Tuesday, August 8, 2017

The pre-recorded eye

Who ARE these people?

How I wish I could find out more about this video and the women in it! I found it on a YouTube channel that has hardly anything on it. The song was featured on a couple of movie soundtracks, including Fargo and Brother, Where Art Thou? It's a traditional tune with many versions, but is believed to originate with slaves in the U. S. south, predating the Civil War. Some say it's about a runaway slave; some say, a runaway mother leaving a child behind. What fascinates me about this version is the rhythmic table-thumping and clapping. I love the joy of these singers, but WHO ARE THEY? This is what is so frustrating about YouTube, and about the internet in general: the fragmentary or non-existent information about things you are fascinated with. 

I did find a name, Cartes sur table (cards on the table), but when I clicked on it I got reams of news videos from somewhere, don't know where but "not here". Nothing else. The name of the channel it was on rings no bells. Mystery. 

Nigerian romance scam: one woman's story

wow, I know you must get this compliment every day.. what a beauty, my conscience wont forgive me if I don't say "you look cute"

I was looking through some profile and yours caught my eyes.. so I stop to say a quick "Hello".

Hello Pretty, how are you doing, I saw your profile while surfing through and your profile caught my attention... I will want to know more about you...

Blogger's observation. This message was in my "junk inbox" this morning, the one I'm not supposed to open, so I just had to have a look at it. I've had my share of "hello pretty ladt" and "how you are today?" and stories of lonely men in the military and distance not being an obstacle to romance and blah blah blah (two grown sons, an Irish setter named Champ, bounding along the beach at sunset wearing a Cowichan sweater, etc. etc.)

They want my money, they must, because they (whoever they are - possibly Nigerian scammers) have absolutely no idea who I am. If they're following me on Facebook, my profile pics are of horses and Harold Lloyd. 

The weird thing about this "message" is that it's really three messages glommed together. They're trying to pick me up three times in a row, which is odd. Even if they DID see my actual profile, what I really look like, and so on, I am 63 years old, a grandmother four times over, and decidedly NOT the Hello Pretty type.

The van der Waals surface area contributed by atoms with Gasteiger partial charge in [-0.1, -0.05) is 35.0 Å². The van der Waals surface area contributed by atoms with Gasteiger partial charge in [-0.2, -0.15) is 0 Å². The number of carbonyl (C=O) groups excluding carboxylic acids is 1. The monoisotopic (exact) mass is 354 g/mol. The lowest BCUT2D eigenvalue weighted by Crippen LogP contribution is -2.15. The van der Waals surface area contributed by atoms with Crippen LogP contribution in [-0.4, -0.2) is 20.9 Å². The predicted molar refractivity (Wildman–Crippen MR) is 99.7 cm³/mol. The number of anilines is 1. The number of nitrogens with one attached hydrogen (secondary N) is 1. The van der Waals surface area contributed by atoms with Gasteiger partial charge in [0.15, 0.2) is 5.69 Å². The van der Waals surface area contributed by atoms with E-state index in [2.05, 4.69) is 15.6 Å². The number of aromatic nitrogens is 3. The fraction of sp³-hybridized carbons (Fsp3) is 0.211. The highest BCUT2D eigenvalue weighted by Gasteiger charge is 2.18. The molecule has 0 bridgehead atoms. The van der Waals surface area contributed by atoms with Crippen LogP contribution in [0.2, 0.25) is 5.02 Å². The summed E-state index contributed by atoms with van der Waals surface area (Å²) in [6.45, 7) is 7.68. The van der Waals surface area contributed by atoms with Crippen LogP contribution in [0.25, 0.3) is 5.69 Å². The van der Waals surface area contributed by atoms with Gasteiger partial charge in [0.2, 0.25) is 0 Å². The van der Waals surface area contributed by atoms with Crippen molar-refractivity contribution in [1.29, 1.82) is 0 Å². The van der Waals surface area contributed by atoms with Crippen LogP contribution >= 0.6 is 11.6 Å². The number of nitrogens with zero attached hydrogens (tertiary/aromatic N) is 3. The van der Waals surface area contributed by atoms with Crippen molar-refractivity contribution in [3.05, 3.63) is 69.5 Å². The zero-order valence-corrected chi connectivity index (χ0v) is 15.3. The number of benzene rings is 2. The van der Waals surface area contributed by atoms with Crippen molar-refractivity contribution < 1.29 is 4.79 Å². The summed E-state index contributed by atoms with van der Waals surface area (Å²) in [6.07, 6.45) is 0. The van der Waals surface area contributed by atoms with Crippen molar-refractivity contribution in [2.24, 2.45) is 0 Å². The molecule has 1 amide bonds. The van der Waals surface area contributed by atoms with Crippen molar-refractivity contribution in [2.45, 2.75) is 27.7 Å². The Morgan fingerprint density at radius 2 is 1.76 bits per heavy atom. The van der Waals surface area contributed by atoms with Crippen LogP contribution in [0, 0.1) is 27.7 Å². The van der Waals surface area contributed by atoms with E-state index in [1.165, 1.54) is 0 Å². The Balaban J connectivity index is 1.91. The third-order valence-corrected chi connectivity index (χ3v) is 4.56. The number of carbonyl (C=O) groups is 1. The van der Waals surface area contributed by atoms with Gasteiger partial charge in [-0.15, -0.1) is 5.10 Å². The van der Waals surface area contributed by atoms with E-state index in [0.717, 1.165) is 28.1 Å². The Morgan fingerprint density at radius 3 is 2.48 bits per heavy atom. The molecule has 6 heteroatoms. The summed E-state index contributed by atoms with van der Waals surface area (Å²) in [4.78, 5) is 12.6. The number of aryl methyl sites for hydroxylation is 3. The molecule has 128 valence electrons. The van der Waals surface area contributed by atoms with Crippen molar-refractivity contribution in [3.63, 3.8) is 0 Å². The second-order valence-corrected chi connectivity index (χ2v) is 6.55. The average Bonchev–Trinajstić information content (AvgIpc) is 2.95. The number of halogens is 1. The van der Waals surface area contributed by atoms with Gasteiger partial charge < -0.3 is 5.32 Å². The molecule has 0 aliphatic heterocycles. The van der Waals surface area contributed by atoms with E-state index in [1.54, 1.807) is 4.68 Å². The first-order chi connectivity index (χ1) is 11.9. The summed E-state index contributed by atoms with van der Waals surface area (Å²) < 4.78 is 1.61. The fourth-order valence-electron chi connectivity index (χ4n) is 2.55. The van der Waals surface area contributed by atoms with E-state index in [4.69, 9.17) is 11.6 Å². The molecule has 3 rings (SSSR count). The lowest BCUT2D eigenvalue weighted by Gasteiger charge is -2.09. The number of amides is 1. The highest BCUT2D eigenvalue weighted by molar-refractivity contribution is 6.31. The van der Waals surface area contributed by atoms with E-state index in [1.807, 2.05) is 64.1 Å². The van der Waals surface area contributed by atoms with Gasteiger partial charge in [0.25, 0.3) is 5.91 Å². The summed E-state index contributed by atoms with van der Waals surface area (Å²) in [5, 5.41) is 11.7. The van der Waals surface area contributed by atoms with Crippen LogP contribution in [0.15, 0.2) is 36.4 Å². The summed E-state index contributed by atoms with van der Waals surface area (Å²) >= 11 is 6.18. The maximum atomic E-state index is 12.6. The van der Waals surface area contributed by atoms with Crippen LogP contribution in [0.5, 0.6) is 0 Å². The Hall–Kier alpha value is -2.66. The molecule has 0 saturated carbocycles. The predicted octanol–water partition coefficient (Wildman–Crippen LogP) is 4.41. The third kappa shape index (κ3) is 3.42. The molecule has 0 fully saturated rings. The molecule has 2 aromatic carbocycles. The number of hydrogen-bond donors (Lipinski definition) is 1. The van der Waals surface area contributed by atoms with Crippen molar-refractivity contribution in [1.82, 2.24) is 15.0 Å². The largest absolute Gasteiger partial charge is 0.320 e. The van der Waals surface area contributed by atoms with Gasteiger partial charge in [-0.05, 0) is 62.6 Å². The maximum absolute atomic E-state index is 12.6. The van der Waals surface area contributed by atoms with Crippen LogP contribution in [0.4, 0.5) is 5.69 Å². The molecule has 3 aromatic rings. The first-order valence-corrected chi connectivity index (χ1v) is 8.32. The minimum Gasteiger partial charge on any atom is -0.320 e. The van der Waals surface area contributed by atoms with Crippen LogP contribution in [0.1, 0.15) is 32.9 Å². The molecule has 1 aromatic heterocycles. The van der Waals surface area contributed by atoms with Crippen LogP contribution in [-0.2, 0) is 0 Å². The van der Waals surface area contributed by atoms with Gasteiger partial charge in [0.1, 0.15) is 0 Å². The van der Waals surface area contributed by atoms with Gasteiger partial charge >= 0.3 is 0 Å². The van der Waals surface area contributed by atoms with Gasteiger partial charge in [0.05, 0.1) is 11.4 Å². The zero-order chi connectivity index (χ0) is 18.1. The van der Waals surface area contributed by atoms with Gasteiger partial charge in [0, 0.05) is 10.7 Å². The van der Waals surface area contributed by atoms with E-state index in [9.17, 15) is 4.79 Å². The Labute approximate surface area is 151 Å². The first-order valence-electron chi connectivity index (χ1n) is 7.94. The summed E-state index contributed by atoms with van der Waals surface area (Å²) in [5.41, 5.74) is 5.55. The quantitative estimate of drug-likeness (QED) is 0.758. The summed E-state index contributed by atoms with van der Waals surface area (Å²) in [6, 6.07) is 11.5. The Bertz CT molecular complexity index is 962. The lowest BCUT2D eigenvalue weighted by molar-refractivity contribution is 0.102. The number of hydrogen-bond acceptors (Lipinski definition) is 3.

I'm not saying I look "bad". I look 63. Nothing wrong with that, but how many lonely widowers in the military with Irish setters named Champ are after 60-something pensioners with no money?

The thing of it is, this shit must work. All this ungrammatical, poorly-spelled glop about nice smiles and "wow, you must have heard this a thousand times" does something to somebody, or they wouldn't keep doing it. These are mass mailouts, of course, going out to thousands. Even if one bites, it must be worth it. I've heard of supposedly intelligent women having their life savings, hundreds of thousands of dollars, siphoned off by some heartless parasite, bankrupting her and destroying her happiness forever.

I haven't had any "filtered requests" on Facebook lately, perhaps because they're actually filtering them now rather than tossing them into a secret junk file. They're some of the best, my favorite being:


I'm still trying to figure out what it means to be "cativated". Maybe I'd better ask my cat?

This is a somewhat related, but plenty weird "filtered request" I received a few years ago. As with most of these things, I didn't even see it until recently. I have no idea who this is or why he wants me to have this information. I don't remember writing anything about schizophrenia. What interests me is that he lives on Pitcairn, a remote Polynesian community in which almost all the residents are genetically related to Fletcher Christian of Mutiny on the Bounty fame. Far from being a romantic South Seas island, Pitcairn is a grim place known for its rampant sexual abuse, in which the small local prison is always overflowing. 

You and Mike Cee aren't connected on Facebook
Lives in Adamstown, Pitcairn Islands
10/14/2014 11:32am

I spoke to some doctors about stem cell therapy for schizophrenia as a cure. They said it might work cause the cells have the ability to transform and repair existing cells. Its not done publicly because many drug companies would loss billions and many doctors would loss their practices. Let the doctors explain it.


10/15/2014 6:49pm

The truth is already out there. It has worked on rat brains. These are published articles of stem cell working for Schizophrenia: